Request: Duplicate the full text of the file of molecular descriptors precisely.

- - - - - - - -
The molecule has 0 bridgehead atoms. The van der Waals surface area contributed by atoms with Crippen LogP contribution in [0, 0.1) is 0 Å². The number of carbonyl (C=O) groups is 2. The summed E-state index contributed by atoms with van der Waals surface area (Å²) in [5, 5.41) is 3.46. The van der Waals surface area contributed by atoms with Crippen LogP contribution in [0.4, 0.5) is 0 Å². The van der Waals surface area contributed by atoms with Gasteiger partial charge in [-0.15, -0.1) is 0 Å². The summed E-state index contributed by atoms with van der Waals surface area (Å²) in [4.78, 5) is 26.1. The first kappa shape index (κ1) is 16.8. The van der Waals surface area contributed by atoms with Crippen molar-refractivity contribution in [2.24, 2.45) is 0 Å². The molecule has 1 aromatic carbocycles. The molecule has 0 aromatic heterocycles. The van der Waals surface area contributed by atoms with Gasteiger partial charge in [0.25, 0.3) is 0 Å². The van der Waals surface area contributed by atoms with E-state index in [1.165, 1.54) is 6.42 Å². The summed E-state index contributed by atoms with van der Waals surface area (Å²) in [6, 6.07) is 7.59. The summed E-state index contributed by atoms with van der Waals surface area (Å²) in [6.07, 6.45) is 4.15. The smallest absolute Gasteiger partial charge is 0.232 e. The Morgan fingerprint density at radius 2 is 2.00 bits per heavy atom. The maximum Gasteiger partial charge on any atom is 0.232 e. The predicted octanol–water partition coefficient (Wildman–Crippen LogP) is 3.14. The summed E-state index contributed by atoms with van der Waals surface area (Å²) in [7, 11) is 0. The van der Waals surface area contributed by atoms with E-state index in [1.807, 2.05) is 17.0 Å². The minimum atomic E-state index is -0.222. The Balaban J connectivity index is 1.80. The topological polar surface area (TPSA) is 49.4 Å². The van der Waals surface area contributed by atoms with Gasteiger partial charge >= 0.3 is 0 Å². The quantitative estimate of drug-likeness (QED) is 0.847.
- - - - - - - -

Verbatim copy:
The molecule has 0 bridgehead atoms. The van der Waals surface area contributed by atoms with Crippen LogP contribution in [0, 0.1) is 0 Å². The number of carbonyl (C=O) groups is 2. The summed E-state index contributed by atoms with van der Waals surface area (Å²) in [5, 5.41) is 3.46. The van der Waals surface area contributed by atoms with Crippen LogP contribution in [0.4, 0.5) is 0 Å². The van der Waals surface area contributed by atoms with Gasteiger partial charge in [-0.15, -0.1) is 0 Å². The summed E-state index contributed by atoms with van der Waals surface area (Å²) in [4.78, 5) is 26.1. The first kappa shape index (κ1) is 16.8. The van der Waals surface area contributed by atoms with Crippen molar-refractivity contribution in [2.24, 2.45) is 0 Å². The molecule has 1 aromatic carbocycles. The molecule has 0 aromatic heterocycles. The van der Waals surface area contributed by atoms with Gasteiger partial charge in [0.25, 0.3) is 0 Å². The van der Waals surface area contributed by atoms with E-state index in [1.165, 1.54) is 6.42 Å². The summed E-state index contributed by atoms with van der Waals surface area (Å²) in [6, 6.07) is 7.59. The summed E-state index contributed by atoms with van der Waals surface area (Å²) in [6.07, 6.45) is 4.15. The smallest absolute Gasteiger partial charge is 0.232 e. The Morgan fingerprint density at radius 2 is 2.00 bits per heavy atom. The maximum Gasteiger partial charge on any atom is 0.232 e. The predicted octanol–water partition coefficient (Wildman–Crippen LogP) is 3.14. The summed E-state index contributed by atoms with van der Waals surface area (Å²) in [7, 11) is 0. The van der Waals surface area contributed by atoms with E-state index in [1.807, 2.05) is 17.0 Å². The minimum atomic E-state index is -0.222. The Balaban J connectivity index is 1.80. The topological polar surface area (TPSA) is 49.4 Å². The van der Waals surface area contributed by atoms with Gasteiger partial charge >= 0.3 is 0 Å². The quantitative estimate of drug-likeness (QED) is 0.847.